A tip of my toque to two of our local Progressive Conservative MPPs for their determination to hold Ontario’s Liberal government to account for its decision to close the Owen Sound and Walkerton provincial jails.
It’s a fait accompli: people from the Grey-Bruce area are already serving their court-ordered jail time or are in custody awaiting bail or trial several hours away from that vital connection with their home community, and their family and friends.
I know, some people out there who chance to be reading this might smirk and say something cynical about how anyone in jail probably deserves to be there, even if in some cases they’re technically “innocent until proven guilty,” or at best they don’t deserve anything but “tough love.”
So what’s this bleeding-heart nonsense about “their vital connection with their home and community?”
Well, it’s about what’s good for the community, as well as people behind bars: This community of Grey-Bruce, especially the parts of it many hours and many more kilometres away from the provincial “super jail” in Penetanguishene will pay a price, possibly a very big and as yet unknown price, for warehousing people-in-trouble from this area so far from home.
Whatever they may have done, or not done, whatever some or many others think of them, home is still the place where those who love and care for such people live in hope for them.
It is a dangerous thing to take them too far away from that, to lock them away in a place where, in their loneliness and sense of isolation, they may be tempted to become part of another community that cares nothing for them, and certainly will do nothing to offer them the opportunity to heal. On the contrary it offers vulnerable people more troubling influences. It will break them even more.
This is a risky trend. Super jails, be they provincial or federal, are virtual schools for crime. If somebody thinks I’m wrong, like the federal or provincial ministers of justice or correctional facilities, I invite them to tell me why. And tell me how well super jails have worked in the U.S. where 2.3 million people are in prison.
Has anyone at Queen’s Park given that sort of thing a moment’s thought? Has there been any kind of report or study that considers something other than the economics of closing local jails in favour of such faceless institutions, like the impact on the lives of people, from the person most directly affected, to Ontario and even Canadian society in general?
I mean no disrespect to the aboriginal people whose lives and communities were damaged beyond measure by the residential school system when children were taken from their homes, uprooted from their communities and sent far away to government-support, church-run schools to be indoctrinated into white culture. But the point is relevant: Canadians and their governments should know better.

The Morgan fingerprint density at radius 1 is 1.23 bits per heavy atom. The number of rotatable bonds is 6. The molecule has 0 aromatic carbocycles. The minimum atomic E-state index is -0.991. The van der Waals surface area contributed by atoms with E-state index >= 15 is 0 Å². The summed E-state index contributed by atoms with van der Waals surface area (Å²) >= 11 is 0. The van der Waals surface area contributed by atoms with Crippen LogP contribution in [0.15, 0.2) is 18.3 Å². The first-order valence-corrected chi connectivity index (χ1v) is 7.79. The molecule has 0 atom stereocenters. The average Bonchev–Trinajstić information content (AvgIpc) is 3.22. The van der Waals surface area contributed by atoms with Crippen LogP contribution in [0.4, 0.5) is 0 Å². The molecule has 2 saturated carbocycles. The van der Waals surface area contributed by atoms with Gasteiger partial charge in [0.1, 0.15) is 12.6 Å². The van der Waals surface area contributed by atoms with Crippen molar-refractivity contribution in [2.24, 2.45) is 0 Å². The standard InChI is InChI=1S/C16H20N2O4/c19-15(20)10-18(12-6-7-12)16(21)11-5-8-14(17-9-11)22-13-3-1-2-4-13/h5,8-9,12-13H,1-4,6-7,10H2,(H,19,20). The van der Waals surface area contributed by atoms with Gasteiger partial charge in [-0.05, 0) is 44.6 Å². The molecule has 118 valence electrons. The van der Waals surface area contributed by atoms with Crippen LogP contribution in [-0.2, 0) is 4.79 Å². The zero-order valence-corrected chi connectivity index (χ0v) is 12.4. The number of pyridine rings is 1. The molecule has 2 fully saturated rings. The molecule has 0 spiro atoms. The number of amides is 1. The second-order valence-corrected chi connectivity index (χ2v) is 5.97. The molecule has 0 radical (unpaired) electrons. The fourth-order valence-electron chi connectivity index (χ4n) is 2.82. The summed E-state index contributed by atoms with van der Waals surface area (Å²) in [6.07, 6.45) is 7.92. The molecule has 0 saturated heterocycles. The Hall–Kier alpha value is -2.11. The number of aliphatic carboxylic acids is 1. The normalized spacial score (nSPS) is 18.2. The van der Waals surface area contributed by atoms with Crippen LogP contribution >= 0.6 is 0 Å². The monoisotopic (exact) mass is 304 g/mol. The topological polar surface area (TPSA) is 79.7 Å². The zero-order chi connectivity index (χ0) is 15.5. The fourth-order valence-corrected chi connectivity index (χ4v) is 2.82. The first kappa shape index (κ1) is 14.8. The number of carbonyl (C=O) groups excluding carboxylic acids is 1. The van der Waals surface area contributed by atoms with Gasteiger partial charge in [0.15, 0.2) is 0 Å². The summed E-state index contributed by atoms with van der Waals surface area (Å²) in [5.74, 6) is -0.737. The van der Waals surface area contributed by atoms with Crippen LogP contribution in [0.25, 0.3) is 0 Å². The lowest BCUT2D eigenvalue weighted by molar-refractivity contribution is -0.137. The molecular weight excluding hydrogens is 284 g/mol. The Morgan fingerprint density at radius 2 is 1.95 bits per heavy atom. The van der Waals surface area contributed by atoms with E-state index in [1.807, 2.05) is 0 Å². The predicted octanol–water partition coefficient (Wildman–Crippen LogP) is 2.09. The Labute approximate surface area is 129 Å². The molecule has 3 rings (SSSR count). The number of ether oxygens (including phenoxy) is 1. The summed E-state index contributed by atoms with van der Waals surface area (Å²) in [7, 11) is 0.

The focus of the issue, the closure of the two local jails, has been largely economic. And that’s fair enough, as far as it goes. Dozens of local jobs have been lost. People in custody awaiting trial will have to be transported back and forth to court in Owen Sound at great cost. There’s even an environmental cost there that needs to be considered, if it has. Who knows?
Bruce-Grey-Owen Sound MPP Bill Walker and Huron-Bruce MPP Lisa Thompson are right to keep pressuring the McGuinty government to provide the financial details, the cost-analysis that justifies the local jail closures.
The longer the government fails to do that, the more people are entitled to conclude there is no such detailed information, and certainly nothing like a study, socio-economic or otherwise. In the absence of any such thing we are also entitled to conclude it’s nothing but thoughtless and careless slash-and-burn cost-cutting, and to conclude the government is not telling the truth when it says the jails are being closed because they’re “underutilized.”
I am no great fan of the dungeon-like Owen Sound jail. Like the Walkerton jail it was initially built in the 19th Century and reflects the punishment-focused attitudes of those times. It was high time long ago for them to be replaced.
The idea of a new, regional jail is a good one. Unfortunately, the timing isn’t good from a financial point of view. It’s not as if governments don’t still waste tonnes of public money – at the G20 event in Muskoka and Toronto, for example – But the McGuinty government is coming under increasing pressure from the financial institutions that really run the world to cut costs and bring the burgeoning Ontario debt under control, or face the prospect of its credit rating being lowered. And that would just add to the debt. Go figure. The latest warning came from Moody’s Investment Services earlier this month. The provincial debt has surpassed $220 billion, with another $16 billion expected to be added this year.
There’s no chance a new regional jail will be built in this area to replace the Owen Sound and Walkerton jails.
Mistakes have been made. They are still being made. And we will all pay the price, whatever it is.
Originally published in The Sun Times in 2011.